PKN ORLEN and ORLEN Południe have signed an agreement providing for the construction of an advanced industrial unit that would produce second-generation bioethanol and describing the methods in which the project would be financed. Located at the Jedlicze refinery, the project would be the first of its kind in Poland and the second one in Europe. The unit would be capable of producing 25 thousand tonnes of bioethanol per year. The project is aligned with the ORLEN Group’s strategic objective to achieve carbon neutrality by 2050. It would also strengthen Poland’s position on the European market for new generation biofuels.

Bioethanol (or ethyl alcohol) is derived from agricultural biomass. As an additive to gasoline, it can be applied in the transport sector. The bioethanol unit in Jedlicze would be the second of its kind in Europe. The first such plant was built in Romania.

“As envisaged by the ORLEN2030 strategy, we are strengthening our position as a regional leader in new generation biofuels. The planned construction of a 2G bioethanol unit would be another investment in environmentally friendly technologies designed to reduce carbon emissions. Once brought on stream, the project would also meaningfully contribute to the fulfilment by PKN ORLEN of the biofuel quota, which has been incrementally lifted. It would also create new jobs and help fully exploit the potential of agriculture in south-eastern Poland, while delivering measurable benefits to the Polish economy and the region,” says Daniel Obajtek, President of the PKN ORLEN Management Board.

Bioethanol at the Jedlicze refinery would be produced from non-food agricultural feedstocks (predominantly cereal straw) sourced mainly from Polish farmers. The result would be fuller utilisation of the potential of local agriculture. The bioethanol complex would comprise the main unit and an advanced CHP plant based on a lignin-fired biomass boiler. Lignin burned at the CHP plant would be a waste product of the bioethanol unit, whose annual output would amount to some 90 thousand tonnes. The lignin would be burned in a 48 MW fluidised bed boiler, with all heat generated in the process to be used for the needs of facilities making up the 2G bioethanol complex.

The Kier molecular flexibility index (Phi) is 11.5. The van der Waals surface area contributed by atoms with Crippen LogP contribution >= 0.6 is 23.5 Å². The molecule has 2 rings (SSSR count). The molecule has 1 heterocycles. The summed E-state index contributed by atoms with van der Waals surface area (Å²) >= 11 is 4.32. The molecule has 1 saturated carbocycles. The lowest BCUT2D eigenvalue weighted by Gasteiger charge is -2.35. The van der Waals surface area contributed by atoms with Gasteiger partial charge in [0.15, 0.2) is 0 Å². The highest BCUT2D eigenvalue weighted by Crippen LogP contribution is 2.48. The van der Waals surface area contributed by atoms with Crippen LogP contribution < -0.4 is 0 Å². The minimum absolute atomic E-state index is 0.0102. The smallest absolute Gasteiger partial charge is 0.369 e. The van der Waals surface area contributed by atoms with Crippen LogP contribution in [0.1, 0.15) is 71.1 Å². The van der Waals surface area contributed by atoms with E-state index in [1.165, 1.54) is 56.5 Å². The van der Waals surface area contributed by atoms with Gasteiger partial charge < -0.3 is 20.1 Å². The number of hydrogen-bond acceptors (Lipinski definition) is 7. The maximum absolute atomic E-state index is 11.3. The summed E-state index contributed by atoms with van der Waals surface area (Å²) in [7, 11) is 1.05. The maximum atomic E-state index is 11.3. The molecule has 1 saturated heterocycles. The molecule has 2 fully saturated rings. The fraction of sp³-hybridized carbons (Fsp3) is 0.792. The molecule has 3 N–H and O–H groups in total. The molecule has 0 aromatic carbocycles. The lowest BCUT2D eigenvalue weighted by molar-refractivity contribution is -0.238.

The project would also increase the use of ORLEN Południe’s land in Jedlicze for the purposes of industrial development. Additionally, it would create jobs, with about 50 new positions offered at the refinery, for specialists in advanced biotechnologies and other staff.

On the basis of this project, ORLEN Południe would also undertake further research and development work, related, among other things, to further biological processing of its co-products, such as lignin and dried distillers grains with solubles. The company also intends to expand its feedstock base by utilising waste products and energy crops, such as Miscanthus.

The construction of the 2G bioethanol unit would mark another stepping stone in the envisaged transformation of ORLEN Południe plants into advanced biorefineries running on renewable feedstocks. In November last year, the Trzebinia refinery saw the launch of Europe’s largest green glycol unit. The company is also investing in its biogas programme to develop a network of biomethane plants across the country.

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